A senior Pakistani Taliban commander welcomed the government’s recent offer to hold peace talks, raising the possibility the militant group has changed its stance after shunning negotiations earlier this year.

Asmatullah Muawiya, head of the Taliban’s faction of fighters from central Punjab province, said Prime Minister Nawaz Sharif “demonstrated political maturity” by reiterating his offer to hold peace talks in a speech on Monday.

“If the present government takes an interest in solving matters seriously and with prudence, then there is no reason why jihadi forces active in Pakistan shouldn’t respond to it positively,” Muawiya said in a statement sent to journalists on Thursday.

The main Pakistani Taliban spokesman, Shahidullah Shahid, said Muawiya was expressing his own opinion but was closely tied to the group’s leadership. Shahid said the leaders had not yet made a decision about whether to re-engage on peace talks. The leadership will hold a meeting on Friday to discuss Mr. Sharif’s offer, but will never agree to lay down their arms, said Shahid.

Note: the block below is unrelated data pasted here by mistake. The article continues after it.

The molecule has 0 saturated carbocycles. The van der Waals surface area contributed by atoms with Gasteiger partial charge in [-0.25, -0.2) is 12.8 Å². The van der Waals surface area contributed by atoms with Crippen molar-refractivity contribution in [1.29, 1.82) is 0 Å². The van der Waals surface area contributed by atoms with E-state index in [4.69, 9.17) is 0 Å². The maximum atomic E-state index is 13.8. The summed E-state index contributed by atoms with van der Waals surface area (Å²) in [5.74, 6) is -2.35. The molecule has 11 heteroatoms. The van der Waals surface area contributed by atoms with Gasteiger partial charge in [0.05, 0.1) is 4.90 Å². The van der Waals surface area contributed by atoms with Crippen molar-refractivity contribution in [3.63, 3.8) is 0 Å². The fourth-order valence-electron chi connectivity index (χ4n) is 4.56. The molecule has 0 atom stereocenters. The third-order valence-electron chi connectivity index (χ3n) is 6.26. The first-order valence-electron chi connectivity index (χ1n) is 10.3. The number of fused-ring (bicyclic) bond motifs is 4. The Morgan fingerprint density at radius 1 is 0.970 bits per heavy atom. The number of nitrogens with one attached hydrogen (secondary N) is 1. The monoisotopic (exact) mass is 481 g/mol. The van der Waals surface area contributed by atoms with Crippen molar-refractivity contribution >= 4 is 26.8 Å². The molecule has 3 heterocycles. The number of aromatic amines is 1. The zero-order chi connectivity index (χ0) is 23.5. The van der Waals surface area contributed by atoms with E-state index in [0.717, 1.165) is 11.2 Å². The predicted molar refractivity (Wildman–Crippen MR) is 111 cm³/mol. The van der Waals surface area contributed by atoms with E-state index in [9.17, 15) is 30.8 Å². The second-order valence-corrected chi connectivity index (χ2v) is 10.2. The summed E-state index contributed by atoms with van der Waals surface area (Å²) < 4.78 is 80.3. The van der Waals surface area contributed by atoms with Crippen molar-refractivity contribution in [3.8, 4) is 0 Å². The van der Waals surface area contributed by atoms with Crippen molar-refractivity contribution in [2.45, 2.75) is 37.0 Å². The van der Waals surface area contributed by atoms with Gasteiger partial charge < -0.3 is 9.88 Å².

Muawiya praised the government’s decision on Sunday to halt all state executions temporarily, just days ahead of the planned hangings of several al-Qaeda-linked militants.

The Prime Minister “strengthened the wish of peace by suspending punishment for prisoners,” Muawiya said.

The previous government had put in place a moratorium on executions. The current government initially indicated it would end that moratorium, but said that executions were halted until Mr. Sharif held talks with President Asif Ali Zardari.